Alain Ducasse at the Dorchester Buzz

Alain Ducasse at the Dorchester Buzz

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London is such an energetic, dynamic city, now is definitely the right time to open a restaurant here. Mayfair and The Dorchester provide the perfect address, right in the heart of this vibrant city”, says Alain Ducasse. And, after several really average meals in Paris lately, it was a pleasure to take Eurostar (2hrs 20mins) and head off to Park Lane.

You’re at The Dorchester, opened April 1931, so it’s all about the label. Dwight Eisenhower stayed on the first floor in 1942, now The Eisenhower Suite. Churchill had a wall built to add privacy to his balcony, it’s still standing. Guests includes Tom Cruise, Johnny Depp, Nicole Kidman, Governor Schwarzenegger, you name ’em they love The Dorchester, part of The Dorchester Collection.

As does architect Patrick Jouin, who creates a fantasy décor in the dining-room  overlooking Hyde Park. “I want it to be a reflection of British luxury and culture, as seen through the eyes of a French chef”, explains Jouin.

So there’s natural fabrics such as leather, European oaks and cottons, in tones of tan, cream and taupe. One wall is covered with thousands of green silk green buttons, “to look as if Hyde Park has grown into the room”, say’s Jouin. The centrepiece of the room is, Table Lumiére, surrounded by a luminous cotton voile curtain, 4,500 cracked fibre optic strands tumble from the ceiling. “guests should feel as if they are walking into a cloud”, he says. Table Lumiére seats six, the curtains can be closed to cocoon, say, Madonna, from the outside world, better than room service darling! It also boasts exclusive Hermes china, Puyforcat silverware and Saint Louis crystal.

So what about the food?

At the Molteni pianos, Jocelyn Herland ex-Plaza Athenee, Paris where he worked closely with the brilliant Christophe Moret. Herland stamps his own style, just as Moret has. BUZZ would love to be in on a brainstorming with Herland, Moret and Ducasse. Dynamite!

In keeping with Monsieur Ducasse’s philosophy, ingredients are the key elements. Bien sur British ingredients such as Scottish langoustines and sea scallops. Dover Sole, English vegetables, Scottish Angus Beef”, explained Herland last week in his magnificent space, countertops of granite, resin and quartz, walls of specially designed Italian ceramic tiles, designed by Jouin, inspired by those giant steel cooking pots chefs get hernias lifting.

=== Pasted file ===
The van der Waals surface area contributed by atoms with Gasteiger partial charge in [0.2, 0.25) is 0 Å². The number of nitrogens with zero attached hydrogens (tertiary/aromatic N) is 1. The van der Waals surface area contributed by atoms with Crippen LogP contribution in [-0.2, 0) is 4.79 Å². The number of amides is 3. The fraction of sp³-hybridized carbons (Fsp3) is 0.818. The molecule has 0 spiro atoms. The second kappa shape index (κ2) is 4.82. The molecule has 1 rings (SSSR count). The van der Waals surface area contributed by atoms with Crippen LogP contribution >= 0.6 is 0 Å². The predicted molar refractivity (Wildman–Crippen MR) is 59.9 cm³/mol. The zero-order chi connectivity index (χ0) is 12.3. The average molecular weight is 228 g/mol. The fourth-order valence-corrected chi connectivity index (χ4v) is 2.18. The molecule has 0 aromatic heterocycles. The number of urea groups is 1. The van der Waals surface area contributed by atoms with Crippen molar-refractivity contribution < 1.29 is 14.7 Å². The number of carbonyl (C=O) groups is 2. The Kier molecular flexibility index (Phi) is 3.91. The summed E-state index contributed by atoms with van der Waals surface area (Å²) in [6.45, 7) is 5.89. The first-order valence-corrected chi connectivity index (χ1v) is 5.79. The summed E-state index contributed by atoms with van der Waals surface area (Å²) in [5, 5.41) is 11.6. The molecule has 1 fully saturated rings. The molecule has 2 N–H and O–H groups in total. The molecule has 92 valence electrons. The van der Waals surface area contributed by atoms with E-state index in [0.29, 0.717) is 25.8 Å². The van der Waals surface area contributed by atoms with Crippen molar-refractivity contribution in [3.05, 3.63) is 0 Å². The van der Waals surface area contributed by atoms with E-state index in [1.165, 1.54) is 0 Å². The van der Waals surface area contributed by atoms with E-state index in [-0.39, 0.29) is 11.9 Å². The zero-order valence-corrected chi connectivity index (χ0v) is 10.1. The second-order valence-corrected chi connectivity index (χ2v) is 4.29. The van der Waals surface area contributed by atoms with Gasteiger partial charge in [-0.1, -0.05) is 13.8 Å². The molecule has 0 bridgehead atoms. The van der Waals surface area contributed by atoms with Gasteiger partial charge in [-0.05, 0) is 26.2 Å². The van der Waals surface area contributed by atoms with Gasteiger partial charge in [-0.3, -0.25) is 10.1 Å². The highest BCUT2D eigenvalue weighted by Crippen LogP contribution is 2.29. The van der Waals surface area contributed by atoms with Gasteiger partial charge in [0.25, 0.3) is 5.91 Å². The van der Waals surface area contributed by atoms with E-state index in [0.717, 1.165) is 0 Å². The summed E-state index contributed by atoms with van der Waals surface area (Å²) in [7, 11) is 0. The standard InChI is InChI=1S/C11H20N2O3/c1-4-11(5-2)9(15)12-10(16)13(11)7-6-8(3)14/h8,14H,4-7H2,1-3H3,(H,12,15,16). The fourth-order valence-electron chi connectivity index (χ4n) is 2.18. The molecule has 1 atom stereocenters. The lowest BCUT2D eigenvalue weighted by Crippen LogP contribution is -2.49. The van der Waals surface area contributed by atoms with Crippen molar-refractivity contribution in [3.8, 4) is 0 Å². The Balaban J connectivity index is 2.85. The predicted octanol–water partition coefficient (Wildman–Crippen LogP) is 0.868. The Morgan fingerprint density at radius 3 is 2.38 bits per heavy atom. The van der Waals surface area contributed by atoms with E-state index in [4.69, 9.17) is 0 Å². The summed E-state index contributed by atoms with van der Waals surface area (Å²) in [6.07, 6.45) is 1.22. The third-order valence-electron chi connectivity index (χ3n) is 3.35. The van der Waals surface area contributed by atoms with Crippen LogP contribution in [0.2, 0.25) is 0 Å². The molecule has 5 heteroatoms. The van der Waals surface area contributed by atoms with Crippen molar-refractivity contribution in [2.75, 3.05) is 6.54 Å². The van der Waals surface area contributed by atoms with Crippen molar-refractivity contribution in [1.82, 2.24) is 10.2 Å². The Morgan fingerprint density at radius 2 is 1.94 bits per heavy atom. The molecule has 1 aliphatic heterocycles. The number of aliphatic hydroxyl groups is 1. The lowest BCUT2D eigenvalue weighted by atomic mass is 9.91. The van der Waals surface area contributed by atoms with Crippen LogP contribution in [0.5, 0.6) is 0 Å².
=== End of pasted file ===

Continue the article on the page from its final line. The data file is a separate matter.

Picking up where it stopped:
The team of 25 use Landes chicken (for poached breast of Landes chicken, Albufera sauce, fresh seasonal vegetables). Aquitaine caviar, black Perigord truffles and Anjou pigeon. Multi flavoured breads are cooked daily, to be enjoyed with Neal’s Yard butters.

In the dramatically lit wine cellar, created by Gerard Margéon and Hugues Lepin (ex-Gordon Ramsay, Claridges, ex-Louis XV) some bottles are lit from inside, think fireflies. “85% are French, 10% from Europe and 5% New World”, explains Lepin. “The most exceptional is a page dedicated to Romanée Conti and Maison Leroy. There’s a Champagne list featuring more than 80 selections. Note the stylish Champagne trolley, designed by Patrick Jouin, presented to guests when they arrive, we’re very proud of it”, he smiles.

Desserts are by Angelo Ercolano (ex-Spoon, London, Il Pellicano, Porto Ercole etc.) Based on seasonal fruits there’s, say, Apple Composition. Pineapple is featured in Girl from Ipanema, Chocolate in “Star” and, best dessert in the world, Baba like in Monte Carlo.

Of course there’s cheese. A selection, mostly French, “English clients seem to go for the French cheese”, notes Restaurant Director, Christian Laval (ex-Spoon, Paris and Louis XV). Laval has the art of perfect restaurant directing down to a “t”; there when you need him, discreetly checking everything until you do.

And, if you can’t manage the divine selection of petits-fours don’t panic, Laval will see to it that you get a box to take home. And even if you do taste the irrisistible candies, you’ll get “Chamonix” to take with you. A french classic cake with lemon icing – perfect for breakfast. Don’t hesitate.  See you there.

Meanwhile, back in Paris, out goes Philippe Legendre at The Four Season George V. In comes Eric Briffard, ex-Joel Robuchon, Plaza Athenée and, until this week, Elysee Vernet. MOF 1993, a low-key talent, inspired by world cuisine in his kitchen, with a fondness for Japan. He’s  won ** Michelins then lost * then won back ** for Elysee Vernet. Can he pull off *** at The George V? He’s certainly capable. Question is, who replaces Briffard at The Elysee Vernet? Watch this space.

Alain Ducasse at The Dorchester,

Park Lane, London W1K 1QA

T: 44 020 7629 8686

Lunch: £35 three dishes + A La Carte 2 dishes £55

or four courses £75.

Dinner A La Carte £75-£95

Tasting Menu Lunch & Dinner £115

Open Tues-Fri Lunch Dinner Tues-Sat

Underground: Hyde Park Corner

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Born in Hampton, Middlesex, UK, Margaret Kemp is a lifestyle journalist, based between London, Paris and the world. Intensive cookery courses at The Cordon Bleu, London, a wedding gift from a very astute ex-husband, gave her the base that would take her travelling (leaving the astute one behind) in search of rare food and wine experiences, such as the vineyards of Thailand, 'gator hunting in South Florida, learning to make eye-watering spicy food in Kerala;pasta making in a tiny Tuscany trattoria. She has contributed to The Guardian, The Financial Times Weekend and FT. How To Spend, The Spectator, Condé Nast Traveller, Food & Travel, and Luxos Magazine. She also advises as consultant to luxury hotels and restaurants. Over the years, Kemp has amassed a faithful following on BonjourParis. If she were a dish she'd be Alain Passard's Millefeuille “Caprice d'Enfant”, as a painting: Manet’s Dejeuner sur l’herbe !